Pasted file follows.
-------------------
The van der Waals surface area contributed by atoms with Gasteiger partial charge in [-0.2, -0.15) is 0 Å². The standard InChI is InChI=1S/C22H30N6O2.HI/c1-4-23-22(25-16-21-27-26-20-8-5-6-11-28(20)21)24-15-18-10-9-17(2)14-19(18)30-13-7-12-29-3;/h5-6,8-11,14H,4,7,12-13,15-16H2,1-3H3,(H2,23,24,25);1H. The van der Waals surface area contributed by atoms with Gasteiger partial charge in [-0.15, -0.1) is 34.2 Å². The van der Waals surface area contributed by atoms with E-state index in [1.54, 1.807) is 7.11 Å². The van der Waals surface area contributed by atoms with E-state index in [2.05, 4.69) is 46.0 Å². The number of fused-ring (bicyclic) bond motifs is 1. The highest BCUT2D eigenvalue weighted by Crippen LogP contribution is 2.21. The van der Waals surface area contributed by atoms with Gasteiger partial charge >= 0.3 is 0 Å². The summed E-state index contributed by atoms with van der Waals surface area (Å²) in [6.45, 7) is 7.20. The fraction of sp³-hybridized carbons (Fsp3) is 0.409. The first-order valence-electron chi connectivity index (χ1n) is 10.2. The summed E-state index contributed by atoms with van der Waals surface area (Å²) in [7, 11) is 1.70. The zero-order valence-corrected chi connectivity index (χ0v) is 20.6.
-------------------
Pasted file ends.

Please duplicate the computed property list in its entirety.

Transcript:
The van der Waals surface area contributed by atoms with Gasteiger partial charge in [-0.2, -0.15) is 0 Å². The standard InChI is InChI=1S/C22H30N6O2.HI/c1-4-23-22(25-16-21-27-26-20-8-5-6-11-28(20)21)24-15-18-10-9-17(2)14-19(18)30-13-7-12-29-3;/h5-6,8-11,14H,4,7,12-13,15-16H2,1-3H3,(H2,23,24,25);1H. The van der Waals surface area contributed by atoms with Gasteiger partial charge in [-0.15, -0.1) is 34.2 Å². The van der Waals surface area contributed by atoms with E-state index in [1.54, 1.807) is 7.11 Å². The van der Waals surface area contributed by atoms with E-state index in [2.05, 4.69) is 46.0 Å². The number of fused-ring (bicyclic) bond motifs is 1. The highest BCUT2D eigenvalue weighted by Crippen LogP contribution is 2.21. The van der Waals surface area contributed by atoms with Gasteiger partial charge >= 0.3 is 0 Å². The summed E-state index contributed by atoms with van der Waals surface area (Å²) in [6.45, 7) is 7.20. The fraction of sp³-hybridized carbons (Fsp3) is 0.409. The first-order valence-electron chi connectivity index (χ1n) is 10.2. The summed E-state index contributed by atoms with van der Waals surface area (Å²) in [7, 11) is 1.70. The zero-order valence-corrected chi connectivity index (χ0v) is 20.6.